Monday, January 19, 2015

Together At Last....

Together forever
We're tied in a knot
They never can sever
I don't need sunshine now
to turn my skies to blue...
I don't need anything but you!

     When I was ten years old I belted out these lyrics as Little Orphan Annie in our local summer stock theater's production of Annie.  Now, twenty five years later I'm motivated to sing them again (just to myself this need to torture my community again, got that out of my system the first time) BECAUSE after a sad, sad, sad year and a half I finally found what I've been looking for.

     At the beginning of summer vacation, not this past one but the one before, Ariel and I decided that we do not negotiate with terrorists and we left our home of six years for one of Ariel's rental houses that was empty.  I'll be honest, I was excited.  I was against the purchase of our old house from the beginning because I loved the house we were in (except for Ann the Ghost-I could have done without her).  Also, I'm a firm believer in the home.  I'm no nomad.  I was forever traumatized by my idiot parents' decision to move from our home when I was twelve...Now that those words are out of my mouth they seem small and petty, but these are the facts, so stick with me.

     Anyway, I agreed to move from "home" to "Ariel's Big Mistake"  because I knew that if I put my foot down over this Ariel would look at me for the rest of his days and think, "If only my wife wasn't such a b!%@h I'd be living it up in the house of my dreams".  It turns out that this wasn't a hysterical or irrational fear.  It was a distinct possibility because every time I looked at the nasty carpets and exposed sub flooring, every time I wiped mold off of our furniture, every time Ariel wasn't around because he had to work around the clock to pay that massive mortgage, I thought, "If only my husband wasn't such an A$$h@!e I'd be living it up in the house of my dreams".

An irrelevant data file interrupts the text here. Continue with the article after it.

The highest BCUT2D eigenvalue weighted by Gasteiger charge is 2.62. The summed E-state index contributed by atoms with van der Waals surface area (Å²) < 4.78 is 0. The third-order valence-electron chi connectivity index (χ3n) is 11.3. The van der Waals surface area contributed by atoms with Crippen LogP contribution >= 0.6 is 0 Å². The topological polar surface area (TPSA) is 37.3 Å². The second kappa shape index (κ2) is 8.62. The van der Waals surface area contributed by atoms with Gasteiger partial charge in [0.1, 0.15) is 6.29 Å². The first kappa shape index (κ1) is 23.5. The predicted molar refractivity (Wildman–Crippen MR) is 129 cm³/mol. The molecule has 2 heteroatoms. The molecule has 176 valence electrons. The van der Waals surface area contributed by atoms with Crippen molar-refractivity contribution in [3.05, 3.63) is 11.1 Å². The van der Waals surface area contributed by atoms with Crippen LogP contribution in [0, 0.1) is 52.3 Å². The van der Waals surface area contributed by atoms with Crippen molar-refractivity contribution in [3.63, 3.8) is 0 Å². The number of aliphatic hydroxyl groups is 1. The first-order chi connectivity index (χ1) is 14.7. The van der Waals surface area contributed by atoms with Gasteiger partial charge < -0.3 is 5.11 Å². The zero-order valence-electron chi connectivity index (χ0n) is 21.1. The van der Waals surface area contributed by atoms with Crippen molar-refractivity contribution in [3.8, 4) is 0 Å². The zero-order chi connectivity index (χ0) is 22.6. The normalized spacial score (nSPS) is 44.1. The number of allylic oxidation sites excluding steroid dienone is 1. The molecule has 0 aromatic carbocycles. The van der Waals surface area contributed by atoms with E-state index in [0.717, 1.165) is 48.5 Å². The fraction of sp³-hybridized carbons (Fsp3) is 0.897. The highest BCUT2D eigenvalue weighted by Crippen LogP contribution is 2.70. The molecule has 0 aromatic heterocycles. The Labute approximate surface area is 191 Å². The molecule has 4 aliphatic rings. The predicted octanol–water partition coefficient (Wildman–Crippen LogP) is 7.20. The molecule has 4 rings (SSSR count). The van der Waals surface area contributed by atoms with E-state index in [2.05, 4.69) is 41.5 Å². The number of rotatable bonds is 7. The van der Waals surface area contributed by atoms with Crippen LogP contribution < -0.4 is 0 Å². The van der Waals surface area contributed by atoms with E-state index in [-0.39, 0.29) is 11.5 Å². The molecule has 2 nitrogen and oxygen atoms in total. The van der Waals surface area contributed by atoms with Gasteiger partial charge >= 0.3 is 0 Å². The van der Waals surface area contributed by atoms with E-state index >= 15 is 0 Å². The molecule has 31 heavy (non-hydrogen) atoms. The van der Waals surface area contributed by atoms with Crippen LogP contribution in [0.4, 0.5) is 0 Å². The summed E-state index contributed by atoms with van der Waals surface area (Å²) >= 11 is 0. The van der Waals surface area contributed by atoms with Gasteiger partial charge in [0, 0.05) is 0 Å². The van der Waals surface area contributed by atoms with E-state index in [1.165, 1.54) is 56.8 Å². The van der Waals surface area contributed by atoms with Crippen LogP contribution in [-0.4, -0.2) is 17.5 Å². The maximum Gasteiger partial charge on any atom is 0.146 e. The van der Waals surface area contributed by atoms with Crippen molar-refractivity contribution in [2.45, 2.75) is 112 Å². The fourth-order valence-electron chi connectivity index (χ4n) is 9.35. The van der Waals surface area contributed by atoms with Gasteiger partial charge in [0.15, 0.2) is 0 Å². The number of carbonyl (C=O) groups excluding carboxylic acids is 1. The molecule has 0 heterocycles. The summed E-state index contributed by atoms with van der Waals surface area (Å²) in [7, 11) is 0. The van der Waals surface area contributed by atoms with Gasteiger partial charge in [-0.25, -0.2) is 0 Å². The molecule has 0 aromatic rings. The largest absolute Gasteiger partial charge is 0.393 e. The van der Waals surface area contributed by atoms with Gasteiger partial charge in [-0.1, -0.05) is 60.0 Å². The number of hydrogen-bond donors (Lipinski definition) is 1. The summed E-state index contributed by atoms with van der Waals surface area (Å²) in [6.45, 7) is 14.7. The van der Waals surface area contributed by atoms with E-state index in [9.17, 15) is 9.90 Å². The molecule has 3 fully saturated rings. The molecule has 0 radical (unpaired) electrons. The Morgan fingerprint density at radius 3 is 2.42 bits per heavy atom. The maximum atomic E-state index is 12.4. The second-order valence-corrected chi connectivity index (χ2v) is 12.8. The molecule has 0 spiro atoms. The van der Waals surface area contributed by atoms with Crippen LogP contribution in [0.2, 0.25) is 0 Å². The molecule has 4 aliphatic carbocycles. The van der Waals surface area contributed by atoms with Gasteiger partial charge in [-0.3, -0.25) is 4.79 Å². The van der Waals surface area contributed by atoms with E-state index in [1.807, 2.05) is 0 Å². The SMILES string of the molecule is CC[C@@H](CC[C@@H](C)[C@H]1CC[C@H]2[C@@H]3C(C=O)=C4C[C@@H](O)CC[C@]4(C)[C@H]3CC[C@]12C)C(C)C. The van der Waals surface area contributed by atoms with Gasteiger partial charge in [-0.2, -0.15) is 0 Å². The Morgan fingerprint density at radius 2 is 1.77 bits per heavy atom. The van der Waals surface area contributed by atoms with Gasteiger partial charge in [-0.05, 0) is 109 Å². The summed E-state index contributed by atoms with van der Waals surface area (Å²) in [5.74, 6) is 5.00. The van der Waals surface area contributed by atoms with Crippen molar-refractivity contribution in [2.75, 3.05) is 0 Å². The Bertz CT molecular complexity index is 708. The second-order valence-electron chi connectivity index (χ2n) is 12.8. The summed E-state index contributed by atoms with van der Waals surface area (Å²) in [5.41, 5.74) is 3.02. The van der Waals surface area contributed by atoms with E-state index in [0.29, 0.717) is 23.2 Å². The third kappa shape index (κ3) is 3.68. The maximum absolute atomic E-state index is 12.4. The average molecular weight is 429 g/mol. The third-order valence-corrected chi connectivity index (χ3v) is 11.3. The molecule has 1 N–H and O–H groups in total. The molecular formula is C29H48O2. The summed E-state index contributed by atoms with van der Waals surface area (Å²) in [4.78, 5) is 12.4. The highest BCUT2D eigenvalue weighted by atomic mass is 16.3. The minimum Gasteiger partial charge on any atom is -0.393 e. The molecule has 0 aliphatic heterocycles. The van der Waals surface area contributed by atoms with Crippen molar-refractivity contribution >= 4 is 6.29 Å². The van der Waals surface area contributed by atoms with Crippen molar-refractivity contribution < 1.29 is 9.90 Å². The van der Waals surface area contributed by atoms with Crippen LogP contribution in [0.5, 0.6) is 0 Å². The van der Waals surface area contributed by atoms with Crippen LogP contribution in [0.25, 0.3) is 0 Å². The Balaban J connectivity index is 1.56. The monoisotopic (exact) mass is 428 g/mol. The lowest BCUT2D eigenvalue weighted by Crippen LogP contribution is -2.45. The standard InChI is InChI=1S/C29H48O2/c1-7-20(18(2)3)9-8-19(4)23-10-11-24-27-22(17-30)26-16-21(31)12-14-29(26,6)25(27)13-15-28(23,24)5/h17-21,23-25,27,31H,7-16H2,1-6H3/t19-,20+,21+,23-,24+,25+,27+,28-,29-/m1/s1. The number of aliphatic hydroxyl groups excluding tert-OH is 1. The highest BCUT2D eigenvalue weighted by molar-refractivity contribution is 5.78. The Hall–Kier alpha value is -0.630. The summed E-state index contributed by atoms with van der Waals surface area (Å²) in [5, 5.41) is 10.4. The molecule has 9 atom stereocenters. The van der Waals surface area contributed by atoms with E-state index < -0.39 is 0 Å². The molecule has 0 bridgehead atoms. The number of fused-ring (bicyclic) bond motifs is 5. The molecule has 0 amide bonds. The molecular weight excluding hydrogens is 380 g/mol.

When the time came to abandon ship the house I considered "home" was being rented to a family I adored and I didn't have the nuts to ask them to leave.  We had a rental house empty that I was pretty sure if we gave away every thing we owned we might be able to cram our family into (The baby due in the fall would be totally tiny for quite a while...right?).  And thus began The Great American Downsize.  I waddled up and down my driveway for months, my pregnant belly getting bigger with each trip, piling things that had been our life under a spray painted sign that read FREE.  At the same time Ariel was up at our new "dollhouse" exchanging windows and the heating system, refinishing floors, and painting the walls, ("Lora, what colors do you want in there?", "Paint the entire f@(%ing thing white.  Fourth house...can't go through it again...can't care, Help me drag this box of books down the driveway, will ya' Sugar?")

     On moving day we had no idea what would fit in this place that was half the size of our current home so we decided we'd fill the new house until nothing else fit and throw the rest out.  There were a few boxes of things that we decided we couldn't part with that we put in the barn behind "the dollhouse".  In our certifiable mania we envisioned ourselves as Buddhist Monks and snorted and sneered at American materialism.  What a weakness the dependence on stuff is!  We've got the sun in the mornin' and the moon at night. (Someday I'll declutter my brain and get rid of all the show tunes that are taking up space in there.)

     As time marched on at "the dollhouse" I often found myself rattling off a string of curse words that ended with, "Where is my__________?".  Truth be told, I didn't know what I had convinced myself I could live without in those final days at "The Mistake".  "Where are my mud boots?"  "Do I have mud boots?"  "Where is my slow cooker?" "Do I have a slow cooker?" but most of all...most of all, "WHERE IS MY COOKBOOK????!!!!" I made a million trips to that barn and a million more into the attic.  Every time I craved, MY hummus, MY spinach soup.  MY banana muffins.  Rip, tear, dump. Box after box. There was also the nagging, "Ariel, have you seen my cookbook?" time and time again.  I guess I was destined to be a b!%(h wife after all.  I was really terrified I threw my precious out because I imagined I'd never need to eat again at the new house.

     The days turned into weeks, the weeks into a year...and a half  with these periodic raids until this weekend, when the craving for hummus was nearly crippling.  I put on snow boots (with my blue nightgown), grabbed Ariel's ladder and marched across the back yard to the barn (backyard neighbors, you're welcome for that show) and tore apart some shelves that were way too high for me to reach.  I found a delightful board book about ballerina babies, The Very Hungry Caterpillar, My entire Alcott collection and...wait...wait...what's this???


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